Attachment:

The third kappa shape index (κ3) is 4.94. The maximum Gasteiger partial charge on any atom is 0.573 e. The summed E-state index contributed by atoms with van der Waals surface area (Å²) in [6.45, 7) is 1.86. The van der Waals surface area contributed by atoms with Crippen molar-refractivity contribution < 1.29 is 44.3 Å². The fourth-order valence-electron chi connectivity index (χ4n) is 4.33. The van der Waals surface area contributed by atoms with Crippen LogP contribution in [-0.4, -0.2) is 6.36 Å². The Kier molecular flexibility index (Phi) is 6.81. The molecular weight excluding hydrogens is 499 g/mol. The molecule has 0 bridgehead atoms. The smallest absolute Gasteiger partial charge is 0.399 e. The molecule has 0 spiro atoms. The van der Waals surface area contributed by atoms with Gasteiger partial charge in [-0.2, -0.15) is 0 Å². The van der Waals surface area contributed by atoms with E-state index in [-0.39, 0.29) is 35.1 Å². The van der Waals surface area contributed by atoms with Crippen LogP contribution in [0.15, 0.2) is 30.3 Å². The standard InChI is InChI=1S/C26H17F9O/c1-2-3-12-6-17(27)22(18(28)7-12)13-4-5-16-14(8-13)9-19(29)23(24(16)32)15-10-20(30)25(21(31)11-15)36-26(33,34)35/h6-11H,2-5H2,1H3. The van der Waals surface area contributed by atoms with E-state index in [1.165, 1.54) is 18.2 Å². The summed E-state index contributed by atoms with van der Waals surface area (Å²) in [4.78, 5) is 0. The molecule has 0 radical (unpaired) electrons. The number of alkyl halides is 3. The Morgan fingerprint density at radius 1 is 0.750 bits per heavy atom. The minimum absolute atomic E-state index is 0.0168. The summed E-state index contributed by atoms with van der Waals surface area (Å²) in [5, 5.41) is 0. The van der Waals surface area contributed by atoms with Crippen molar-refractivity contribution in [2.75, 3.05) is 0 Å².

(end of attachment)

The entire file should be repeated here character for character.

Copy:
The third kappa shape index (κ3) is 4.94. The maximum Gasteiger partial charge on any atom is 0.573 e. The summed E-state index contributed by atoms with van der Waals surface area (Å²) in [6.45, 7) is 1.86. The van der Waals surface area contributed by atoms with Crippen molar-refractivity contribution < 1.29 is 44.3 Å². The fourth-order valence-electron chi connectivity index (χ4n) is 4.33. The van der Waals surface area contributed by atoms with Crippen LogP contribution in [-0.4, -0.2) is 6.36 Å². The Kier molecular flexibility index (Phi) is 6.81. The molecular weight excluding hydrogens is 499 g/mol. The molecule has 0 bridgehead atoms. The smallest absolute Gasteiger partial charge is 0.399 e. The molecule has 0 spiro atoms. The van der Waals surface area contributed by atoms with Gasteiger partial charge in [-0.2, -0.15) is 0 Å². The van der Waals surface area contributed by atoms with E-state index in [-0.39, 0.29) is 35.1 Å². The van der Waals surface area contributed by atoms with Crippen LogP contribution in [0.15, 0.2) is 30.3 Å². The standard InChI is InChI=1S/C26H17F9O/c1-2-3-12-6-17(27)22(18(28)7-12)13-4-5-16-14(8-13)9-19(29)23(24(16)32)15-10-20(30)25(21(31)11-15)36-26(33,34)35/h6-11H,2-5H2,1H3. The van der Waals surface area contributed by atoms with E-state index in [1.165, 1.54) is 18.2 Å². The summed E-state index contributed by atoms with van der Waals surface area (Å²) in [4.78, 5) is 0. The molecule has 0 radical (unpaired) electrons. The number of alkyl halides is 3. The Morgan fingerprint density at radius 1 is 0.750 bits per heavy atom. The minimum absolute atomic E-state index is 0.0168. The summed E-state index contributed by atoms with van der Waals surface area (Å²) in [5, 5.41) is 0. The van der Waals surface area contributed by atoms with Crippen molar-refractivity contribution in [2.75, 3.05) is 0 Å².